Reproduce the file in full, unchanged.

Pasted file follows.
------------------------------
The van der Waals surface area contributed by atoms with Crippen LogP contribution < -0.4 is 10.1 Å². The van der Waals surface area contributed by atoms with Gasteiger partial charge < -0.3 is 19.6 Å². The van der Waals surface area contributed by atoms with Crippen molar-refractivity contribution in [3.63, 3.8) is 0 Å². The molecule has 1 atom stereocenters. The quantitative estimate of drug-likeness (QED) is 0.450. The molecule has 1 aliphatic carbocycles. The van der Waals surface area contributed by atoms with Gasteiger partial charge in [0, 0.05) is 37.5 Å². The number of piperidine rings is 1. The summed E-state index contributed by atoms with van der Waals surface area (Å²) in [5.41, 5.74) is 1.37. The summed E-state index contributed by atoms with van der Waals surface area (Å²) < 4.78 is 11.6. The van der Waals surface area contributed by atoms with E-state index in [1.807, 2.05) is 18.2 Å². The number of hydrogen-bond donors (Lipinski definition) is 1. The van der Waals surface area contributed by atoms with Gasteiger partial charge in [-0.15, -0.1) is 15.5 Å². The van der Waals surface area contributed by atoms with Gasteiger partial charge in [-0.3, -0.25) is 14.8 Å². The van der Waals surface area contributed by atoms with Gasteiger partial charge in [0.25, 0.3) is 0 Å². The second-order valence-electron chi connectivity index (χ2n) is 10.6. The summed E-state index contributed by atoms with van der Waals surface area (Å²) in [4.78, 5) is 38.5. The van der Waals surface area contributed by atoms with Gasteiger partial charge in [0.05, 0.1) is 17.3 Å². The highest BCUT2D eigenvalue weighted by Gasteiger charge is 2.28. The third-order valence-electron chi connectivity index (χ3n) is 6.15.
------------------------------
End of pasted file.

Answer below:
The van der Waals surface area contributed by atoms with Crippen LogP contribution < -0.4 is 10.1 Å². The van der Waals surface area contributed by atoms with Gasteiger partial charge < -0.3 is 19.6 Å². The van der Waals surface area contributed by atoms with Crippen molar-refractivity contribution in [3.63, 3.8) is 0 Å². The molecule has 1 atom stereocenters. The quantitative estimate of drug-likeness (QED) is 0.450. The molecule has 1 aliphatic carbocycles. The van der Waals surface area contributed by atoms with Gasteiger partial charge in [0, 0.05) is 37.5 Å². The number of piperidine rings is 1. The summed E-state index contributed by atoms with van der Waals surface area (Å²) in [5.41, 5.74) is 1.37. The summed E-state index contributed by atoms with van der Waals surface area (Å²) < 4.78 is 11.6. The van der Waals surface area contributed by atoms with E-state index in [1.807, 2.05) is 18.2 Å². The number of hydrogen-bond donors (Lipinski definition) is 1. The van der Waals surface area contributed by atoms with Gasteiger partial charge in [-0.15, -0.1) is 15.5 Å². The van der Waals surface area contributed by atoms with Gasteiger partial charge in [-0.3, -0.25) is 14.8 Å². The van der Waals surface area contributed by atoms with Gasteiger partial charge in [0.25, 0.3) is 0 Å². The second-order valence-electron chi connectivity index (χ2n) is 10.6. The summed E-state index contributed by atoms with van der Waals surface area (Å²) in [4.78, 5) is 38.5. The van der Waals surface area contributed by atoms with Gasteiger partial charge in [0.05, 0.1) is 17.3 Å². The highest BCUT2D eigenvalue weighted by Gasteiger charge is 2.28. The third-order valence-electron chi connectivity index (χ3n) is 6.15.